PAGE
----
BY DANIEL GLUSKOTER
35 years after he guided The Talking Heads to “Stop Making Sense”, David Byrne clearly demonstrated that his genius continues to shine as he returned to share his view of an “American Utopia” at the Bill Graham Civic in San Francisco Wednesday evening.
Backed by the precise choreography and theatrics of up to 14 talented musicians, the 66 year-old Byrne is touring in support of the recently released solo album, his first in 14 years. Described as his “most ambitious” tour since “Stop Making Sense” was documented by Jonathan Demme back in 1984, it was often challenging to discern whether we were being treated to an iconic concert performance or a stellar Broadway play.
Opening the show alone onstage, barefoot and seated at a desk while singing “Here” from the new album as he displayed an oversized replica of a pink human brain in his left hand, the now silver haired frontman appeared in a fully buttoned charcoal grey-suit with a wireless headset. The whole ensemble, including six percussionists, would be attired identically with wireless instruments for the entire evening.
Performing eight songs from the Talking Heads catalog along with seven from the strong “American Utopia” album, Byrne continues to produce great music in his fifth decade in the industry, some 30 years after the Heads disbanded.
Serving as a conductor on a barren stage surrounded by lightweight aluminum chains as curtains on three sides, devoid of any instruments or props, Byrne at times played the role of leading a marching band crisscrossing the stage, sometimes mariachi style in a circular conga line. Moving well and animated throughout the evening, with his band tightly in step throughout, he’s accumulated a wealth of quality solo material over the past three decades, even if it isn’t as well known as the iconic content he delivered while fronting the Heads.
Older cuts like “Burning Down the House,” and “Once in a Lifetime” clearly elicited the greatest responses from the crowd. But it was also the rare special strobe effects employed during “I Dance Like This,” which started with Byrne sleeping on the stage, and “Blind,” where the artists were enlarged in shadows the height of the stage with the curtains offering a rare backdrop, that provided unexpected highlights.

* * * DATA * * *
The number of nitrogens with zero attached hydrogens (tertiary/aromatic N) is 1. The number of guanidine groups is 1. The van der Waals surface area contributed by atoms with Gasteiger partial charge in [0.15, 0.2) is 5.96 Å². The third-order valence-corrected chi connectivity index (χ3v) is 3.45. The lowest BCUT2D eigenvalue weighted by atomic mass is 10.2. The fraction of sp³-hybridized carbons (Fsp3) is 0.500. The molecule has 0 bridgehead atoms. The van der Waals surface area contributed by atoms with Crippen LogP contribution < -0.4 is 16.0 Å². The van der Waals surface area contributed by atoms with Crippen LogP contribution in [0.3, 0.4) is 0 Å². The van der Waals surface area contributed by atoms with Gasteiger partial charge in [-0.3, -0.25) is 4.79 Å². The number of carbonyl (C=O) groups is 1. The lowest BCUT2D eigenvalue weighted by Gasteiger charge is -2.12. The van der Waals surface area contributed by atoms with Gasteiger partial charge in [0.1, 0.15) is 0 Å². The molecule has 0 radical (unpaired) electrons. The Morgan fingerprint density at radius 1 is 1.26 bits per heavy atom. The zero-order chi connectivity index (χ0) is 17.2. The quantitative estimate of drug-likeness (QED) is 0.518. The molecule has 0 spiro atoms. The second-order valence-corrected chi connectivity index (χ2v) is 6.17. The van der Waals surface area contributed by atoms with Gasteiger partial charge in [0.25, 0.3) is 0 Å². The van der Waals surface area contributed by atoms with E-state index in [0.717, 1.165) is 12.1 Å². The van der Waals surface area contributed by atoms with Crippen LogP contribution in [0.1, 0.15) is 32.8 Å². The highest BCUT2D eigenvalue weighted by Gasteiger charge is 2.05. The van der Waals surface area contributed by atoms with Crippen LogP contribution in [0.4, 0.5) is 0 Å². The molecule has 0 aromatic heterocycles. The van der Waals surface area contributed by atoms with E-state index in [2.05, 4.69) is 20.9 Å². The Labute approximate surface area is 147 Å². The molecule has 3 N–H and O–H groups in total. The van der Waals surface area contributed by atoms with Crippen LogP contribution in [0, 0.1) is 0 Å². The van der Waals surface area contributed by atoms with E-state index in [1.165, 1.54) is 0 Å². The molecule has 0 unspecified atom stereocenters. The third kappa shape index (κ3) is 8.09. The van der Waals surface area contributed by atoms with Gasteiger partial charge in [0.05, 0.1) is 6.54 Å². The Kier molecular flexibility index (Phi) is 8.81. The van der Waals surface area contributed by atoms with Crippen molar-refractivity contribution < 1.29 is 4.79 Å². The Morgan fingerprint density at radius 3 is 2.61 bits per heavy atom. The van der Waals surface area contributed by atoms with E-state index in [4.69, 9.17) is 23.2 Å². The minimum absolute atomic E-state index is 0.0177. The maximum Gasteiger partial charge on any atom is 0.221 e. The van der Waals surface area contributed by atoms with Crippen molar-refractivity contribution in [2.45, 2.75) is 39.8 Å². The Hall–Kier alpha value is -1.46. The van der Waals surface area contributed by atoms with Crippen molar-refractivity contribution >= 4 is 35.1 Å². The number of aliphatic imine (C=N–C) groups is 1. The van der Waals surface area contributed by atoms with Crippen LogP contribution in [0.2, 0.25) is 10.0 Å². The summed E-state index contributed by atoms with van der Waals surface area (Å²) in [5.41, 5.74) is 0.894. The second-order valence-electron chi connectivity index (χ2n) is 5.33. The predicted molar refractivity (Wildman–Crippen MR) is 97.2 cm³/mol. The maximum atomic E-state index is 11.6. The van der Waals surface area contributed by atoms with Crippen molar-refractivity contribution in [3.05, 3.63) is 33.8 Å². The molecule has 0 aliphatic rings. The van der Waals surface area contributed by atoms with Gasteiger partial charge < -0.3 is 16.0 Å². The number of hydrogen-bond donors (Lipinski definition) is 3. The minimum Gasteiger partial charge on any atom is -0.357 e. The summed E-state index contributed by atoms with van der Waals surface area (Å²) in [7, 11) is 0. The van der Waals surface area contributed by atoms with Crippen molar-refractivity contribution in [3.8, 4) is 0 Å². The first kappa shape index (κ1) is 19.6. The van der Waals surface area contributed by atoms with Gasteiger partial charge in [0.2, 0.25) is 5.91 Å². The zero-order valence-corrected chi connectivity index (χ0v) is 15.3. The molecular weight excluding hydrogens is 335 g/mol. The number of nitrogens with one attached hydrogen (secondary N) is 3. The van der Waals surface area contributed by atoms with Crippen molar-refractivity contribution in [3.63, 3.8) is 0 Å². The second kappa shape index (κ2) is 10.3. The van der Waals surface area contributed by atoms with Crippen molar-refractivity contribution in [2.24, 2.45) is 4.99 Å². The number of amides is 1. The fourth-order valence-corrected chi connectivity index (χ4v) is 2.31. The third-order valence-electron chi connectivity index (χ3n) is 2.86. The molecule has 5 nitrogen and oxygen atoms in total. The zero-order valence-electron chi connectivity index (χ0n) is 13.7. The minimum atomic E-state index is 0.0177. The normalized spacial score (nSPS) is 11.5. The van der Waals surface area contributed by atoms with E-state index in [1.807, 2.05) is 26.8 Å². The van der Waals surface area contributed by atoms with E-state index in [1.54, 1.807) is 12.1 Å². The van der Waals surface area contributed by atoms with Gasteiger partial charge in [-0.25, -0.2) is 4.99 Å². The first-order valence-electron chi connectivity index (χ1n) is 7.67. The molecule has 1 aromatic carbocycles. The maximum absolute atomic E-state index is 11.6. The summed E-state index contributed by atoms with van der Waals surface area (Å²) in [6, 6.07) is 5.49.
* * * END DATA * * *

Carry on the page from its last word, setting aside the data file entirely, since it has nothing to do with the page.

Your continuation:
An unabashed and respected activist, Byrne largely refrained from politics until the encore with the exception of a few shout-outs imploring the audience to vote. Retuning to the stage following the set ending “Burning Down the House,” he dug out the rarely heard gem “Dancing Together” from 2010’s “Here Lies Love,” his concept album based on the life of former Philippines first lady Imelda Marcos. “Paul Manafort worked for Marcos,” Byrne couldn’t resist stating just one day after the former Trump campaign chairman and lobbyist was convicted of eight felony charges. “The Great Curve” from “Remain In Light” followed as many in the crowd prematurely headed for the exits, unaware that a second encore remained.
A stellar cover of Janelle Monáe’s “Hell You Talmbout,” a 2015 protest song about racial injustice, was highlighted by each band member taking turns at the microphone to repeatedly call out the names of
African-American victims killed by police violence. Shouting a seemingly endless list of names of those
who had their lives cut short prematurely, it was a powerful statement. Stating that Monáe had given him license to update her lyrics, Byrne modernized it. “Trayvon Martin, say his name. Michael Brown, say his name. Freddie Gray, say his name. Emmett Till, say his name.”
The chants for each victim were repeated at least four times each. Unfortunately, there were far too many victims to remember, and sadly it could’ve lasted even longer. It was a somber, but intense end to a memorable 100 minute set.
Byrne’s “American Utopia” tour moves south with shows in Santa Barbara and Los Angeles this weekend before arriving at Red Rocks for a pair of performances in Denver beginning Monday.